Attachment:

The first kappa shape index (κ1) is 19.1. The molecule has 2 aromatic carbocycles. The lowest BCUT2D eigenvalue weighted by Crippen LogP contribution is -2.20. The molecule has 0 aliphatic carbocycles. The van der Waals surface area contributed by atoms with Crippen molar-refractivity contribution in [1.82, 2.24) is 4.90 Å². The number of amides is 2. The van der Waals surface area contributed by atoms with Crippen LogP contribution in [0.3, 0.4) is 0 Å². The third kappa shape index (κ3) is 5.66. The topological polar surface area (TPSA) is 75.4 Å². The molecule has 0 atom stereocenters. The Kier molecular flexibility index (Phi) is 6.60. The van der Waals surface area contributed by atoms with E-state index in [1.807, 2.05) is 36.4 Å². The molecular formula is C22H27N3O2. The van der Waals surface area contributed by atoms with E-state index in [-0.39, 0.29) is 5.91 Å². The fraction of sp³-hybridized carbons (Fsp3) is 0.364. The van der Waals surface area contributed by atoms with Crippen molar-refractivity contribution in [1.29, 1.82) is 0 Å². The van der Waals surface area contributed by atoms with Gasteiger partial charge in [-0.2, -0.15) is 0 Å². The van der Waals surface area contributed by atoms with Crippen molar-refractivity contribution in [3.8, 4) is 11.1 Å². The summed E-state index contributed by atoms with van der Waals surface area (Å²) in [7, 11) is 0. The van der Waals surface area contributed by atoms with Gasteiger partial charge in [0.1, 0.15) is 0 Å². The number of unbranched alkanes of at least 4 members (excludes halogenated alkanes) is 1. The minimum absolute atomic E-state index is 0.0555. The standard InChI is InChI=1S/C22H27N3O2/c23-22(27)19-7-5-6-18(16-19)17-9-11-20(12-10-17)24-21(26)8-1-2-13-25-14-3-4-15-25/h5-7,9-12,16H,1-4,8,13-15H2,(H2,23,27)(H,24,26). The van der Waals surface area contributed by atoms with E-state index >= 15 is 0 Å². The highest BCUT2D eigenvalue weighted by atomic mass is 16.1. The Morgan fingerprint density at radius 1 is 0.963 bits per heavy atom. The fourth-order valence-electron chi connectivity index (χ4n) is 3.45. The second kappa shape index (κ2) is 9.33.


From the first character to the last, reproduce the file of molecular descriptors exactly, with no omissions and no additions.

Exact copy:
The first kappa shape index (κ1) is 19.1. The molecule has 2 aromatic carbocycles. The lowest BCUT2D eigenvalue weighted by Crippen LogP contribution is -2.20. The molecule has 0 aliphatic carbocycles. The van der Waals surface area contributed by atoms with Crippen molar-refractivity contribution in [1.82, 2.24) is 4.90 Å². The number of amides is 2. The van der Waals surface area contributed by atoms with Crippen LogP contribution in [0.3, 0.4) is 0 Å². The third kappa shape index (κ3) is 5.66. The topological polar surface area (TPSA) is 75.4 Å². The molecule has 0 atom stereocenters. The Kier molecular flexibility index (Phi) is 6.60. The van der Waals surface area contributed by atoms with E-state index in [1.807, 2.05) is 36.4 Å². The molecular formula is C22H27N3O2. The van der Waals surface area contributed by atoms with E-state index in [-0.39, 0.29) is 5.91 Å². The fraction of sp³-hybridized carbons (Fsp3) is 0.364. The van der Waals surface area contributed by atoms with Crippen molar-refractivity contribution in [1.29, 1.82) is 0 Å². The van der Waals surface area contributed by atoms with Gasteiger partial charge in [-0.2, -0.15) is 0 Å². The van der Waals surface area contributed by atoms with Crippen molar-refractivity contribution in [3.8, 4) is 11.1 Å². The summed E-state index contributed by atoms with van der Waals surface area (Å²) in [7, 11) is 0. The van der Waals surface area contributed by atoms with Gasteiger partial charge in [0.1, 0.15) is 0 Å². The number of unbranched alkanes of at least 4 members (excludes halogenated alkanes) is 1. The minimum absolute atomic E-state index is 0.0555. The standard InChI is InChI=1S/C22H27N3O2/c23-22(27)19-7-5-6-18(16-19)17-9-11-20(12-10-17)24-21(26)8-1-2-13-25-14-3-4-15-25/h5-7,9-12,16H,1-4,8,13-15H2,(H2,23,27)(H,24,26). The van der Waals surface area contributed by atoms with E-state index >= 15 is 0 Å². The highest BCUT2D eigenvalue weighted by atomic mass is 16.1. The Morgan fingerprint density at radius 1 is 0.963 bits per heavy atom. The fourth-order valence-electron chi connectivity index (χ4n) is 3.45. The second kappa shape index (κ2) is 9.33.